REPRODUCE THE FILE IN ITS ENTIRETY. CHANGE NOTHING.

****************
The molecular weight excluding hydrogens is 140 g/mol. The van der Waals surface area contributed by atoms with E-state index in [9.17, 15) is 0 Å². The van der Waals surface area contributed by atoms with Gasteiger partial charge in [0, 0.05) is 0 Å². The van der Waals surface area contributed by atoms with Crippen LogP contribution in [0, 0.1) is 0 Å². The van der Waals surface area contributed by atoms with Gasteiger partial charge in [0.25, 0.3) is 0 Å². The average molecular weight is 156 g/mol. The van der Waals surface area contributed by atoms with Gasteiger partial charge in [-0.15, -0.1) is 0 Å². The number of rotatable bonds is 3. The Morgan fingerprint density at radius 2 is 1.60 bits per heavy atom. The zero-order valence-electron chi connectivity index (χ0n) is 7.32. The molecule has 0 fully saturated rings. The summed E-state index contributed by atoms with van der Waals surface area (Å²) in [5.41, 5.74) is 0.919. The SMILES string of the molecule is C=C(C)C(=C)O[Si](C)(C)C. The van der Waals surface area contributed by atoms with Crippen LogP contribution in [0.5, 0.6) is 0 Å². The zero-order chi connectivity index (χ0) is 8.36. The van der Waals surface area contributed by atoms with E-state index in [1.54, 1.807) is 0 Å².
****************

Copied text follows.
The molecular weight excluding hydrogens is 140 g/mol. The van der Waals surface area contributed by atoms with E-state index in [9.17, 15) is 0 Å². The van der Waals surface area contributed by atoms with Gasteiger partial charge in [0, 0.05) is 0 Å². The van der Waals surface area contributed by atoms with Crippen LogP contribution in [0, 0.1) is 0 Å². The van der Waals surface area contributed by atoms with Gasteiger partial charge in [0.25, 0.3) is 0 Å². The average molecular weight is 156 g/mol. The van der Waals surface area contributed by atoms with Gasteiger partial charge in [-0.15, -0.1) is 0 Å². The number of rotatable bonds is 3. The Morgan fingerprint density at radius 2 is 1.60 bits per heavy atom. The zero-order valence-electron chi connectivity index (χ0n) is 7.32. The molecule has 0 fully saturated rings. The summed E-state index contributed by atoms with van der Waals surface area (Å²) in [5.41, 5.74) is 0.919. The SMILES string of the molecule is C=C(C)C(=C)O[Si](C)(C)C. The van der Waals surface area contributed by atoms with Crippen LogP contribution in [0.5, 0.6) is 0 Å². The zero-order chi connectivity index (χ0) is 8.36. The van der Waals surface area contributed by atoms with E-state index in [1.54, 1.807) is 0 Å².